Those were the days- you did it because you had to and no one told you couldn’t. In
addition to serving as bailiff, Mr. Roddy was also the Islands’ top cop, clerk of court, lighthouse inspector, keeper of the King’s Warehouse (Customs), US Navy captain and later major responsible for the home guard during the war years, foreman of Public Works, head of immigration, and ADC to successive commissioners, forerunners of today’s governors.

A busy man, indeed, the essence of his life is captured for posterity in some of the few surviving photographs of the pre-World War II era. Among these, he jauntily strides from duties at the now-Museum complex, or smartly aids Commissioner lvor Smith from his schooner on the Commissioner’s arrival at the George Town Harbour opposite the historic government centre.

Everything, of course, happened in proximity to the centre. Just up the road, for example, towered the famous Cotton Tree lookout that figured so prominently in the protection of the Cayman Islands during the remarkable World War II effort. From the vantage point of that cotton tree look-out some 42 steps up from ground zero, says Mr. Clifton Bodden, one had an unobstructed view as far as Spotts right down clear through to Northwest Point.

Mr. Bodden has retired now from some pretty historic roles, himself, to a position as gatekeeper at the Government’s Central Funding Scheme. Before succumbing to the itch to pursue a sea career, he had worked for a number of years under Mr. Roddy’s supervision in two capacities- as a corporal and later as a Sgt. Instructor in the US Navy.

As the preamble to that, the Navy had established a base in the Cayman Islands in the area behind the present library in central George Town. Cayman had emerged as a strategic war-time location for monitoring shipping passing through this area, and both men had been identified and trained in Jamaica, at Up Park Camp, Kingston, and at Fort Lawrence, Port Royal.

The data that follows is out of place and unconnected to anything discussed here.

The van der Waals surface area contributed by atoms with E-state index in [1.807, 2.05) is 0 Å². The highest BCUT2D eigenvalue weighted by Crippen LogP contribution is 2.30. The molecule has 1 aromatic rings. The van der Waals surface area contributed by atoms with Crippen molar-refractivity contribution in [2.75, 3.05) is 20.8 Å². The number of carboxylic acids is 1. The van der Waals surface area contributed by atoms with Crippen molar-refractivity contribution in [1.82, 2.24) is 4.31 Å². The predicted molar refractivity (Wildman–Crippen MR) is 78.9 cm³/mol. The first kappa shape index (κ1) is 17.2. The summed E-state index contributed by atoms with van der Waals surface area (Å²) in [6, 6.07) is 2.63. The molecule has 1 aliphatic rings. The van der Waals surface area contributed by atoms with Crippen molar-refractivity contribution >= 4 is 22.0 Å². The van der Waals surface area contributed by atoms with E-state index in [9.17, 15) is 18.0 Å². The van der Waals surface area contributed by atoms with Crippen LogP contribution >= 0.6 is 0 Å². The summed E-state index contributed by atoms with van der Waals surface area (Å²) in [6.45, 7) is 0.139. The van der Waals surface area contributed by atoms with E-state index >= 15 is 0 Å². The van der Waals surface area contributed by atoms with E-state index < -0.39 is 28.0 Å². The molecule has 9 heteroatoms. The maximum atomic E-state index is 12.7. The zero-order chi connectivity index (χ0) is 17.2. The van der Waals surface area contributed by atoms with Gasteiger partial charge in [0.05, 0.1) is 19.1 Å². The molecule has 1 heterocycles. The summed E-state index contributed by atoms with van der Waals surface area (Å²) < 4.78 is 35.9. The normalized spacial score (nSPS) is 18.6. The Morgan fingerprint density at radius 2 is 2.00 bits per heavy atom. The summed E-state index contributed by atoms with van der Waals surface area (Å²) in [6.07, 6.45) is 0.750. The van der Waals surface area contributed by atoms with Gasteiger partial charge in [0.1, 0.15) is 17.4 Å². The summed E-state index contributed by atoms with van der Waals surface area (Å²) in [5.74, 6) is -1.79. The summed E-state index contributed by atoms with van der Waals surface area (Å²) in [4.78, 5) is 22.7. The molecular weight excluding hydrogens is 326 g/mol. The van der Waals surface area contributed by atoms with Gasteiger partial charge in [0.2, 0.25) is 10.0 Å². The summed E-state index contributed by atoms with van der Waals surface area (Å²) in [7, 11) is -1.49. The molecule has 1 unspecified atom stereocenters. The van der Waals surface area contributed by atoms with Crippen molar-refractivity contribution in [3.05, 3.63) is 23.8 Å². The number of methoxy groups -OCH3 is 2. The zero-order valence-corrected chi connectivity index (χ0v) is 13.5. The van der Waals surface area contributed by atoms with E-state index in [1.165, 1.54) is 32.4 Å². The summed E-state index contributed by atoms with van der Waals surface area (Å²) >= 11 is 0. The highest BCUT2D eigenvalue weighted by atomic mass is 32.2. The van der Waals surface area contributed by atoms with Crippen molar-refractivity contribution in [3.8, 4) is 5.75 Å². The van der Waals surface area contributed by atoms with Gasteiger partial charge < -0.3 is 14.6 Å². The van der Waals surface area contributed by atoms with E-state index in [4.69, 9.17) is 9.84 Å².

Promoted to Major on his return, reckoned the only Caymanian to achieve this status on home soil, Mr. Roddy commanded the five outposts maintaining twenty-four hour vigil over the territory’s waters.

During those years Inspector Major Roddy was a central figure in the intriguing story of the capture of a German spy. Accused of shipping metal containers from Cayman to Jamaica for onward shipment to Germany for use in the manufacture of armaments, the spy was arrested with dispatch after months of surveillance by Mr. Roddy.

“I can remember that day very clearly,” says daughter Mrs. Joan Wilson, one of Roddy’s nine children. She watched, she says, with a mixture of fear and fascination from a star apple tree on the boundary of the property of the enemy spy.

True to the rustic nature of the times, Inspector Roddy did not own a car, instead deftly pedalling his Raleigh bicycle around George Town. For duties calling him to outlying districts, he depended on the services of Mr. Ira Walton. Those days, Mr. Ira was one of the few persons operating a taxi service.

Both Mrs. Wilson and Mr. Bodden recall accompanying Mr. Roddy on his many district forays, not the least of which were excursions to check on the state of the Islands’ lighthouses.

“In those trips to the lighthouses, my father would always take time to stop and visit friends and acquaintances, who would always have heavy cake and coconut water to offer us for refreshments,” recalls Mrs. Wilson, speaking about “the beautiful friendship between my father and those people….”


A stage play “Watler’s War” was written by Colin Wilson featuring Roddy Watler and the events leading up to the death of his son Ladner (“Laddy”), who was serving as an officer in the British Merchant Navy, In December 1942. The play won the CNCF Playwriting Competition and was staged at The Prospect Playhouse by the Cayman Drama Society. The play has been shown on local television CITN/Cayman27 four times. It has been published under the title “Walter’s War” by a UK Publishing House.